Article by Dr. Frank, Cannabis Culture
Cannabis doesn’t seem to work on the same area of the brain that codes for the sensation of pain like opiates and opioids do, but rather the part of the brain that regulates our emotions and how we react to pain.
This has sparked a debate, one side argues cannabis a pain killer, while others label the plant based therapies as “pain distractors.”
Are we just playing with semantics at the moment? Could cannabis not in fact be an actual pain killer – it’s just that we don’t fully understand all the mechanisms that cause pain? This is certainly possible, and cannabis research is certainly putting to question what we traditionally thought pain was. To look at how cannabis beats pain, we ought to look at what areas of the body it effects as far as we know so far …
There are two main cannabinoid receptors located throughout the body: CB1 receptors, which are found mostly in the central nervous system (CNS), but also the lungs, liver and kidneys; and CB2 receptors, which are found in the peripheral nervous system (PNS), and in expressed the immune system and hematopoietic cells (stem cells that give rise to other types of blood cells). THC has an affinity for the endocannabinoid receptors; CBD has a low affinity for the body’s cannabinoid receptors, but influences the endocannabinoid receptors in a more “indirect” way and also has effects on other receptors in the body.
This paper, entitled ‘Role of the Cannabinoid System in Pain Control and Therapeutic Implications for the Management of Acute and Chronic Pain Episodes’ explains how cannabis helps manage pain more thoroughly, but to give the gist:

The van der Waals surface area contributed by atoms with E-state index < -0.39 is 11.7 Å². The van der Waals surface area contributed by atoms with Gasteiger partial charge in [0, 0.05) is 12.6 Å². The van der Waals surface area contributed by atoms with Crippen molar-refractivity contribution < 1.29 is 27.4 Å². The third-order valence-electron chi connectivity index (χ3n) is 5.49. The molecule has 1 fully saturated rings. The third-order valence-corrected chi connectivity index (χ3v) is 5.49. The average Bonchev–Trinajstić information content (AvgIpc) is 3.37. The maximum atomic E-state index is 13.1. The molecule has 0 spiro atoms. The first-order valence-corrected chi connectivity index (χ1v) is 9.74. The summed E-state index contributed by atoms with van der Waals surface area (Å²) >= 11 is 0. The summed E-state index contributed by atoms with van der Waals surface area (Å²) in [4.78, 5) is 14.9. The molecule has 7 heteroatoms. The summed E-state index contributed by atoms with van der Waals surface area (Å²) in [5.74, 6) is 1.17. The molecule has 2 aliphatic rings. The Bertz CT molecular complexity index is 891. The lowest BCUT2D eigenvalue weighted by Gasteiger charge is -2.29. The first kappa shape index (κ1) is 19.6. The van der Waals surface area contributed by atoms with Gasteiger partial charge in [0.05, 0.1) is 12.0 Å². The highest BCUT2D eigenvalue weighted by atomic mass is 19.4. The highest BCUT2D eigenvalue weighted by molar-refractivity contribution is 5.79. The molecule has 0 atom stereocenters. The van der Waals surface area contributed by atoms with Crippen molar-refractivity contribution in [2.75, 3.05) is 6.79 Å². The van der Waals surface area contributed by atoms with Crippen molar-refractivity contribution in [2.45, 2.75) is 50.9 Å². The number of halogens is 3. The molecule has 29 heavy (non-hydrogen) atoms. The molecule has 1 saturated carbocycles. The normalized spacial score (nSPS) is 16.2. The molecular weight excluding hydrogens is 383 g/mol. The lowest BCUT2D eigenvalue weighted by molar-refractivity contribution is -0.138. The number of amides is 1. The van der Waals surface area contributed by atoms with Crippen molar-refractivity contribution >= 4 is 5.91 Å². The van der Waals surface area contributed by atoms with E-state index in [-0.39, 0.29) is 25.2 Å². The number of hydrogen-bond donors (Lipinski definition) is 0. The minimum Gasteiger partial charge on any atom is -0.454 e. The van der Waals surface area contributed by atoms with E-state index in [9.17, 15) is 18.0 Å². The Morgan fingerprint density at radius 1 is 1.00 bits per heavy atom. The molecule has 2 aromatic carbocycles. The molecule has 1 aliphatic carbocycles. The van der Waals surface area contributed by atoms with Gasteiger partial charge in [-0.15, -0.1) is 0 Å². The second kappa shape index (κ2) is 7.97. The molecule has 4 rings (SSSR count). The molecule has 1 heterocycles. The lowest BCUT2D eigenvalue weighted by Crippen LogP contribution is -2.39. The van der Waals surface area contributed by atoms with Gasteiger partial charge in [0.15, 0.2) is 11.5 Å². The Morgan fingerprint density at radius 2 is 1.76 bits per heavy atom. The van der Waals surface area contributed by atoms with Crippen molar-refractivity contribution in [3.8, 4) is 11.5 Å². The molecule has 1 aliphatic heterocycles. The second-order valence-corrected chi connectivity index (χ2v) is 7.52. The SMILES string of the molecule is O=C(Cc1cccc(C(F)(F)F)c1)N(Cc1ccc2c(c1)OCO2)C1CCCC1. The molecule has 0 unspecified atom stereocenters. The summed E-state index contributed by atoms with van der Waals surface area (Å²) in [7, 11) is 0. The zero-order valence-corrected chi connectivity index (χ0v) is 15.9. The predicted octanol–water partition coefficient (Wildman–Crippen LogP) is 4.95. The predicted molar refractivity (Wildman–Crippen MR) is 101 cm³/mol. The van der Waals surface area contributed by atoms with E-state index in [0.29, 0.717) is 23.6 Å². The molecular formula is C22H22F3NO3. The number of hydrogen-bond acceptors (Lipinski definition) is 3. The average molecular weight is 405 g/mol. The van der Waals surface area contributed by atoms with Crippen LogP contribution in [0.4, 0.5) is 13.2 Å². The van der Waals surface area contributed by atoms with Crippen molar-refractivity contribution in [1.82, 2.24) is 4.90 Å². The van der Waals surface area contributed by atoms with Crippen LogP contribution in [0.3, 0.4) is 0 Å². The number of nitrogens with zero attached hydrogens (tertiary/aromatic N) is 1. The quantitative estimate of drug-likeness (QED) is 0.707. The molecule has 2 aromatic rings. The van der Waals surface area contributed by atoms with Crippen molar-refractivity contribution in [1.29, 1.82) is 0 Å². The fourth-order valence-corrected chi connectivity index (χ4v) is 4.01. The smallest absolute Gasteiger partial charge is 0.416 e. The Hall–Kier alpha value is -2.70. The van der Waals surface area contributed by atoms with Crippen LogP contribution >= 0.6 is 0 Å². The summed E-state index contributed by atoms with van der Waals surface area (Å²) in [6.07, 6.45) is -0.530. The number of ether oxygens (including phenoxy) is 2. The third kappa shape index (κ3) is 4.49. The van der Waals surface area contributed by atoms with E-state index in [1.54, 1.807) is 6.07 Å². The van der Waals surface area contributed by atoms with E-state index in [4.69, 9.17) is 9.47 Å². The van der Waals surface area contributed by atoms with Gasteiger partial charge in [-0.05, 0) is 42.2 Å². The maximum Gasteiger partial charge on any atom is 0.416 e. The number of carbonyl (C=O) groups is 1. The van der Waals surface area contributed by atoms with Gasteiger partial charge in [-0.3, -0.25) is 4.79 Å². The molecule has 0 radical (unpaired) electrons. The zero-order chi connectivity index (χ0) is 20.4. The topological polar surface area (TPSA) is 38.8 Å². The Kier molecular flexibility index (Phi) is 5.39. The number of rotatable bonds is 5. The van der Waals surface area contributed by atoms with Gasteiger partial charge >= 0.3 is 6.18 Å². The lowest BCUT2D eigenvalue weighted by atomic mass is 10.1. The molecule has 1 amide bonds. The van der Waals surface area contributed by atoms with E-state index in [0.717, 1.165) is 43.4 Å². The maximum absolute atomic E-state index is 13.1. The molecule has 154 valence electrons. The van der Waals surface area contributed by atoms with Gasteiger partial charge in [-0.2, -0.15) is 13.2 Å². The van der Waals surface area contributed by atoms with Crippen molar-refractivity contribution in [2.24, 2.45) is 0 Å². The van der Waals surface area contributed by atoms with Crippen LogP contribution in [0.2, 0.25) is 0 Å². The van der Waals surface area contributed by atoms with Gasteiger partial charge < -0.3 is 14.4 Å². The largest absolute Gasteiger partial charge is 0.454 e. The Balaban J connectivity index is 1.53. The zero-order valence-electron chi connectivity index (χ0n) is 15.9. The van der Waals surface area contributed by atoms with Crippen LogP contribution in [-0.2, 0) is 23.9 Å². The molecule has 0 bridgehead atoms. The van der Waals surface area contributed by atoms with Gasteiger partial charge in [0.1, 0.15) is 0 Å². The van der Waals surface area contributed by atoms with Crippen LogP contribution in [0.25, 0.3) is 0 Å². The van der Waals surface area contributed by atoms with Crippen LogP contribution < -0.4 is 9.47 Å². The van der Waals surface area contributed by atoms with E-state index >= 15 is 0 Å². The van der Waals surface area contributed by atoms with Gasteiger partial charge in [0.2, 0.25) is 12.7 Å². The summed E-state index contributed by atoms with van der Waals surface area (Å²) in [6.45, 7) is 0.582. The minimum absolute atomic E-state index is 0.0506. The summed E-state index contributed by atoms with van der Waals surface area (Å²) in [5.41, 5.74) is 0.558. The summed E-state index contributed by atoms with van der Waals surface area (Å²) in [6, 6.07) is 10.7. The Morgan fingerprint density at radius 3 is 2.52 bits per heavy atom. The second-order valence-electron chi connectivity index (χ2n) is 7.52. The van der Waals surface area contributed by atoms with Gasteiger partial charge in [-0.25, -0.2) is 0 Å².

Cannabis regulates nociceptor thresholds. Nociceptors are receptors in the body that detect pain.
Cannabis also acts on non-nervous tissues as well as nervous tissues, which is why it can be so helpful for so many different types of pain, whether physical, mental or emotional.
THC and CBD can help control the pain signals being received by nociceptors
Cannabis can inhibit the release of proinflammatory factors by non-neuronal cells.
Cannabis Indirectly stimulates opioid receptors, in particular μ-opioid and δ-opioid receptors.
Cannabis can also work synergistically with opioids as well.
THC works on the endocannabinoid receptors, whereas CBD works on the vanilloid, serotonin and adenosine receptors and the endocannabinoid receptors in a less direct way.
To quote from the paper:
“Cannabinoid receptor agonists modulate nociceptive thresholds by regulating neuronal activity , but they also relieve pain by acting on non-nervous tissues. CB1 receptor is involved in the attenuation of synaptic transmission, and a proportion of the peripheral analgesic effect of endocannabinoids can be attributed to a neuronal mechanism acting through CB1 receptors expressed by primary afferent neurons. However, recent findings suggest that CB1 receptors are also present in mast cells and may participate in some anti-inflammatory effects. Thus, activated CB1 receptors present in mast cells induce sustained cAMP [cyclic adenosine monophosphate – a signal transmitter]elevation, which, in turn, suppresses degranulation [146 – “degranulation” is a cellular process that releases antimicrobial cytotoxic or other molecules from secretory vesicles called granules found inside some cells].
On the other hand, although CB2 receptors have been related traditionally to the peripheral effects of cannabinoids (mainly modulation of the immunologic responses), they also contribute to antinociception by inhibiting the release of proinflammatory factors by non-neuronal cells located near nociceptive neuron terminals. CB2 receptors are expressed in several types of inflammatory cells and immunocompetent cells. For that reason, activation of peripheral CB2 receptors generates an antinociceptive response in situations of inflammatory hyperalgesia and neuropathic pain [66, 160], while selective CB2 receptor agonists are not antihyperalgesic against chronic inflammatory pain in CB2 knockout mice .”
Remember though that many of these studies are on mice, and phytocannabinoids generally have different effects on humans.